Many present the truth about Chernobyl as such: on April 26, 1986, a nuclear reactor at Chernobyl erupted, instantly terminating two people. Over the next few months, dozens more people succumbed to the effects of acute radiation syndrome (ARS). The world watched in horror as the city of Pripyat (then part of the USSR, now part of Ukraine) and surrounding villages fled permanently from the flood of radiation estimated to be more potent than the device dropped on Hiroshima. People didn't understand how a routine safety check could create such a catastrophe, and many were left wondering what really happened at Chernobyl.
Collectively, over 150,000 people in the region were immediately affected by the world's most devastating unintentional nuclear incident (ranked evenly with Fukushima). That number is nowhere near the millions who have been affected by the trickle-down effects of radiation; generations following the disaster have been plagued with various forms of genetic diseases and mutations.
The government maintained the incident was the result of a flawed reactor design, coupled with human error, insinuating the workers weren't sufficiently trained to handle any sort of emergency situation. However, the truth about Chernobyl remains muddied with various conflicting conspiracy theories, spanning everywhere from CIA involvement to, of course, aliens.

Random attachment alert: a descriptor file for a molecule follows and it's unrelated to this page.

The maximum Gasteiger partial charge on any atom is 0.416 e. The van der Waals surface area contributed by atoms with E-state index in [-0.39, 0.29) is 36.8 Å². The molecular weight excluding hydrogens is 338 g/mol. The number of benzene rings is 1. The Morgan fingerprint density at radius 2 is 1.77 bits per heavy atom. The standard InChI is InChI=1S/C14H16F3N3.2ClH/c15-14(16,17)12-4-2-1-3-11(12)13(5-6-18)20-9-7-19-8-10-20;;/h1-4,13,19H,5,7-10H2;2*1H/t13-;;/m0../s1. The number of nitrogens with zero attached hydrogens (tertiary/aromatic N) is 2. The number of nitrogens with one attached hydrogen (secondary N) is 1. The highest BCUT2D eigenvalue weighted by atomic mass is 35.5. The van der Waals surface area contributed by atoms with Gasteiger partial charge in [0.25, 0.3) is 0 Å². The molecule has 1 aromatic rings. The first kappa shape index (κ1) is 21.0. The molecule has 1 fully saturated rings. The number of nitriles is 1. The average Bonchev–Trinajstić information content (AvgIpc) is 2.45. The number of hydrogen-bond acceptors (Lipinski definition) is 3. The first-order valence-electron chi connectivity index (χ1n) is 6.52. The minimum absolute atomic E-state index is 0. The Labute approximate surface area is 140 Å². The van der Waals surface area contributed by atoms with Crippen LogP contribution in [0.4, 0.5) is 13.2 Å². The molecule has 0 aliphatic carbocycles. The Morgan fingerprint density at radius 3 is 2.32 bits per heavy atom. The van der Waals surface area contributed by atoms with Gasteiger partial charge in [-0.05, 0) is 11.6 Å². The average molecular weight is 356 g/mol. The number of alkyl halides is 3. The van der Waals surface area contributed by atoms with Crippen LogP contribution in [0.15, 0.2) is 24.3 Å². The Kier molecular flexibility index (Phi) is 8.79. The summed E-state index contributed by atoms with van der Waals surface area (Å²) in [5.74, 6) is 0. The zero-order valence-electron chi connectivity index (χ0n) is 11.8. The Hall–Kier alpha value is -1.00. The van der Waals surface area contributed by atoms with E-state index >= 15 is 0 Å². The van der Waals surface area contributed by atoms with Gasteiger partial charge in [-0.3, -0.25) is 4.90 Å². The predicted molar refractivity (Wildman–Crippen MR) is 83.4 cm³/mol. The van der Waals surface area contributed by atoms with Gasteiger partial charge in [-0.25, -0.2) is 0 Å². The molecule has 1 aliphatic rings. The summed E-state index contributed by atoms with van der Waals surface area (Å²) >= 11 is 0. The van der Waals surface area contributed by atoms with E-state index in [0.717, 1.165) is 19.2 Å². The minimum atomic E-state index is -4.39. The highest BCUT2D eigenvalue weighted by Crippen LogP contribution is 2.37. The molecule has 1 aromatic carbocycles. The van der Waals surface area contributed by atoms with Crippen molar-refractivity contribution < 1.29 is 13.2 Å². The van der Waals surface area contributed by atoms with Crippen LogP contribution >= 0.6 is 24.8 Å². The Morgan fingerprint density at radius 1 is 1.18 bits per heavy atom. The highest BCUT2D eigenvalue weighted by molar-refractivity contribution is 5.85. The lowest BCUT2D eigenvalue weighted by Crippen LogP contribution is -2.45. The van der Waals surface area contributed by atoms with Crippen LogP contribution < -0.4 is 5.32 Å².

For over 30 years, the area remained largely abandoned, with any evidence of conspiracy being left to rust with time. Today, eerie ruins are open to those who dare to brave the still-questionable radiation levels. An amusement park sits untouched, schools stand empty, and strange, Soviet radio equipment rusts in the woods once razed by radiation. If the alleged ghosts of Chernobyl could speak, what would they have to say? Dive into the conspiracy theories of the devastating Chernobyl disaster.